On top of this we were an amateur company which is like being chucked in the deep end at the Fringe. You are up against the professionals, the comfort of recognising the audience is gone and worst of all, the critics are not afraid to rip into you if your performance is not perfect. But then I guess that is the thrill of it – by performing this ambitious musical and getting such a wonderful response, I felt that I had achieved so much more than if I had just performed it to friends and family. As Sondheim is a firm favourite at the Fringe, receiving compliments from his fans had a much greater personal impact. The Fringe has inspired me to be a better performer, and someday I’d love to do it all again!
A Little Night Music by The Portsmouth Players at The Barn, Milton Park, 18-21 July, 2014
The Players have their own studio theatre in a barn in the middle of a park in a city suburb where they stage their more intimate shows such as this one while also putting on more ambitious musicals, like their next, Sister Act, at the gorgeous King’s Theatre in Southsea, built in Edwardian times by Frank Matcham, the great theatre architect responsible for the Palladium, Coliseum and Hippodrome in London as well as Hackney Empire.
Their Into The Woods at the King’s won a Best Amateur Production of a Musical award a decade ago and the Players brought back ITW director Ian Good, a big Sondheim fan who also oversaw Company by the Guildhall School of Music and Drama in 2012 and had masterclassed ALNM with the great man himself, to guide them again.
“We always wanted to do A Little Night Music,” publicity manager Jack Edwards told me, “but never really found the right venue. It was only when we decided to make our headquarters into a studio theatre that we felt we could do the show.”
It was thanks to a substantial grant from the National Lottery, through the Arts Council, that the Players were able to commission a total refurbishment of The Barn, now resplendent with a complex of rehearsal rooms, wardrobe, props and scenery stores and a social area fit for the 21st century.
The actors did not appear to be miked up but the acoustics were so superb that even these old ears, stationed back in Row J, did not miss a word, even in the complex “Weekend In The Country” party scene at the rear of the stage. The same cannot always be said about West End professionals these days now that so many are TV-trained and never taught how to project.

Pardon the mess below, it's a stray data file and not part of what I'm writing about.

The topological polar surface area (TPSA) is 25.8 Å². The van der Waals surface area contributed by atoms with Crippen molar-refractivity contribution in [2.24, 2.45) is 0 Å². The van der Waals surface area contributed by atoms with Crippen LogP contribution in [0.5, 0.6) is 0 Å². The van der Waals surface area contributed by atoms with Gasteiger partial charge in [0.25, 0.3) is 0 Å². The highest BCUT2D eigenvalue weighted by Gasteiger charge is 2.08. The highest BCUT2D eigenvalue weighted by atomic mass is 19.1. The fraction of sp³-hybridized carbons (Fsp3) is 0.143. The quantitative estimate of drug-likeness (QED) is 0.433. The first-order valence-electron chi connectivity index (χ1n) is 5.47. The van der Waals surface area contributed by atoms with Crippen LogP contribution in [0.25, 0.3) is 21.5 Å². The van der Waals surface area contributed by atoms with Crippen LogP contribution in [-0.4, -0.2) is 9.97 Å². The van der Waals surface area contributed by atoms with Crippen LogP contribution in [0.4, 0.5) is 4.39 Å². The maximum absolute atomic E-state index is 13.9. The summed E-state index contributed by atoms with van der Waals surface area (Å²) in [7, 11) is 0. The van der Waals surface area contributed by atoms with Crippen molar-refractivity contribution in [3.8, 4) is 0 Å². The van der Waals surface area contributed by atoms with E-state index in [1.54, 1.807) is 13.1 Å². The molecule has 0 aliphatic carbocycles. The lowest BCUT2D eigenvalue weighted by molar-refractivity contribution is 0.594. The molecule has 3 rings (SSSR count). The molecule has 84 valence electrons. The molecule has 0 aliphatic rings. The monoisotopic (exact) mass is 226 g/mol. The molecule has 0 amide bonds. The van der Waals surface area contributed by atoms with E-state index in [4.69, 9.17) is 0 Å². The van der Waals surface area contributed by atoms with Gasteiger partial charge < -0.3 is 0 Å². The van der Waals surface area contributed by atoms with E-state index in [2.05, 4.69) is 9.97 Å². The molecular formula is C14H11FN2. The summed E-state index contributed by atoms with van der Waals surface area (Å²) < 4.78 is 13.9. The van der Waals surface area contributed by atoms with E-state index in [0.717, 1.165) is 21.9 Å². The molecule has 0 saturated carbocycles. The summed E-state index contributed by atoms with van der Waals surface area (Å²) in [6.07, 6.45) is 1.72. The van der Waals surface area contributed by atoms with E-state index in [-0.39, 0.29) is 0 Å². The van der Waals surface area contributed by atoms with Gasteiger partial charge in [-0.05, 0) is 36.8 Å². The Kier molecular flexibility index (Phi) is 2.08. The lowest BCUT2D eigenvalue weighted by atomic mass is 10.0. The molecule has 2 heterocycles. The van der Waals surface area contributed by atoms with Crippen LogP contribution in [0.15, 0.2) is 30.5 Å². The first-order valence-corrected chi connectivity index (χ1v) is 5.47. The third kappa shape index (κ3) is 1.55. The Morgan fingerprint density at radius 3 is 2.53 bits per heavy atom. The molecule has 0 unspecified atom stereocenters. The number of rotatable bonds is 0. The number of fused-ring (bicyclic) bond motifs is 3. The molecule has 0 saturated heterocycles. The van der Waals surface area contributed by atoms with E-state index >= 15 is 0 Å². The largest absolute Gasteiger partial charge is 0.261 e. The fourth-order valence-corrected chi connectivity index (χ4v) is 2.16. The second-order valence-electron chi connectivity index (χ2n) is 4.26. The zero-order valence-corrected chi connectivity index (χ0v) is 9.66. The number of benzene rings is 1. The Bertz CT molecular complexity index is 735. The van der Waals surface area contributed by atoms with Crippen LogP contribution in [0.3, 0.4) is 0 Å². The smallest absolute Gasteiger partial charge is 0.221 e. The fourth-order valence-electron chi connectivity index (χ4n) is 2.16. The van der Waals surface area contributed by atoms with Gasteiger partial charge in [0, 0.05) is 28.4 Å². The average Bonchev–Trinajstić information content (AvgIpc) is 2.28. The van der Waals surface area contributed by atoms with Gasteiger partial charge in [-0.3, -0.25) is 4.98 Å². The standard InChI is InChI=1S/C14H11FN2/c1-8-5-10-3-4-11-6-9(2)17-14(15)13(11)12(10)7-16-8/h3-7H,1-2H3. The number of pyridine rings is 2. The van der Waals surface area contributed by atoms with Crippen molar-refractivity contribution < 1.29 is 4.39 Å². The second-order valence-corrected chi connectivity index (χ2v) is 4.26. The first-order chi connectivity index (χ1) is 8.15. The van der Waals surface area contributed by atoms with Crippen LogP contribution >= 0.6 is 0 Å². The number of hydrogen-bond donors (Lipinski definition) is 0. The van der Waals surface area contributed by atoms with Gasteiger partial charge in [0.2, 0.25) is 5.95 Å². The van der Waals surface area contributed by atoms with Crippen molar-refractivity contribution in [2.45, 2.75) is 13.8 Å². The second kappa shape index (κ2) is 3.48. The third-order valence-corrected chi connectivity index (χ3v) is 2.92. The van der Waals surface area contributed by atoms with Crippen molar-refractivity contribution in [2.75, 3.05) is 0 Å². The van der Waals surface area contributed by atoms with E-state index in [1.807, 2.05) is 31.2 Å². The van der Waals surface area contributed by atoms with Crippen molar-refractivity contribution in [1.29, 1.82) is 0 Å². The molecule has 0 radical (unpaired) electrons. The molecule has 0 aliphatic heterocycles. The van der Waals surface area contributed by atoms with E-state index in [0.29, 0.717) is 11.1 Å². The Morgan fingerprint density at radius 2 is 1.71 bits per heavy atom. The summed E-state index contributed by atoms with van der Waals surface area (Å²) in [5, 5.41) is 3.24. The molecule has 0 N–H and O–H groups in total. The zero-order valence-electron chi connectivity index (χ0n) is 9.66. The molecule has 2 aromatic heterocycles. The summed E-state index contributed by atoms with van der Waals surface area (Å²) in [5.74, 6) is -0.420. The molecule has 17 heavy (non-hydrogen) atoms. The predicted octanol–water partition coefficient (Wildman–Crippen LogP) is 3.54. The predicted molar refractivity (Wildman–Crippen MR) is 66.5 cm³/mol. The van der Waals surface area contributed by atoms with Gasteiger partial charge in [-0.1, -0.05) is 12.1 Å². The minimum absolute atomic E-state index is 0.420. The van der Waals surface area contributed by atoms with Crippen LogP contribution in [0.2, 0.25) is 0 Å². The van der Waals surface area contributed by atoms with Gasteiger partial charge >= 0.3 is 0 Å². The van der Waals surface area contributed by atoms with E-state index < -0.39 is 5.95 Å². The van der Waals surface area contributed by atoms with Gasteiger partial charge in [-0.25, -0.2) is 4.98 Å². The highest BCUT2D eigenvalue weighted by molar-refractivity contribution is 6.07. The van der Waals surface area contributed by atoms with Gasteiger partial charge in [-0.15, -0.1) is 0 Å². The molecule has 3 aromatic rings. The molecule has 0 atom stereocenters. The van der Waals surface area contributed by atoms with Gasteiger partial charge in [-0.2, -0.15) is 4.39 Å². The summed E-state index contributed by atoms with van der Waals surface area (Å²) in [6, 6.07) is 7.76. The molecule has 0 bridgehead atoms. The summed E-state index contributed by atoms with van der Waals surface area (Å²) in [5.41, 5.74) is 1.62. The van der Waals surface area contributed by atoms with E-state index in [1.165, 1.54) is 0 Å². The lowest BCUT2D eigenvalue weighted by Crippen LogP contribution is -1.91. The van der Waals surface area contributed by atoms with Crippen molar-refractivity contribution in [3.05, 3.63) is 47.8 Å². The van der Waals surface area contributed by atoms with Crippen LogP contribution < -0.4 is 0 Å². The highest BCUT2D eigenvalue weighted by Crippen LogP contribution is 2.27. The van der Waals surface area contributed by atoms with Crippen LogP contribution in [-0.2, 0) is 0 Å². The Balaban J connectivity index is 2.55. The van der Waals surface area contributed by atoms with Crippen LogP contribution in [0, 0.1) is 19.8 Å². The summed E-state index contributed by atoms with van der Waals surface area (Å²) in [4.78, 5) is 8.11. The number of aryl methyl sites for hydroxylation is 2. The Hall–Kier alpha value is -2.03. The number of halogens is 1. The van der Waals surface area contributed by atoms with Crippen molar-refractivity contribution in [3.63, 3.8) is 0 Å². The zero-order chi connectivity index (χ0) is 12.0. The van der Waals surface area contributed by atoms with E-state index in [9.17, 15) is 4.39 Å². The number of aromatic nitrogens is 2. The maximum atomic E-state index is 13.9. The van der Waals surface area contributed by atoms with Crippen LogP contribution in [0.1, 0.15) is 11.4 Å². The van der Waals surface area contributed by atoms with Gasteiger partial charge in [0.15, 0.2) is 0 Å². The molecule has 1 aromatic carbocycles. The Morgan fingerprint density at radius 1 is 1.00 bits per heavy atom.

This musical interpretation of Ingmar Bergman’s wittiest and most satisfying film Smiles Of A Summer Night about lost love and marriage in turn-of-the-19th-century Sweden makes demands that are never easy to meet but the cast of ten featured a number of seasoned campaigners who knew exactly what they were doing.
Indeed, two of them, Joanna Alldridge as Desiree Armfeldt and the powerful-voiced Stuart Warner as the jealous dragoon Count Carl-Magnus, were so polished that any group in the land would be delighted to have them as members.
Alldridge was, of course, charged with making sense of Sondheim’s most famous song of regret and anger “Send In The Clowns” and while Clowns does not require a great voice – as Glynis Johns, Elizabeth Taylor (!) and Judi Dench, all better known as actresses than singers, have shown down the years – it does demand total comprehension of Sondheim’s intent. The writer would surely have been pleased with what this impressive performer made of it.
The versatile Alldridge was equally at home with the humour of “You Must Meet My Wife” in a caustic duet with Robert Day’s Fredrik Egerman, her former lover and the man she finally realises she has loved all along.
Warner’s imposing stage presence as the Count itching for a duel made us wish he had more to do and his hilarious turn with love rival Day in the wry “It Would Have Been Wonderful” was another high spot of an evening of considerable charm.
Matthew Cooper clearly relished playing Henrik, Fredrik’s teenage son training to be a priest but obsessed with the pleasures of the flesh, and Kayleigh Pendry’s spirited “A Miller’s Son” lit up the part of the young but sexually mature Petra who has bigger ambitions than to be a mere maid.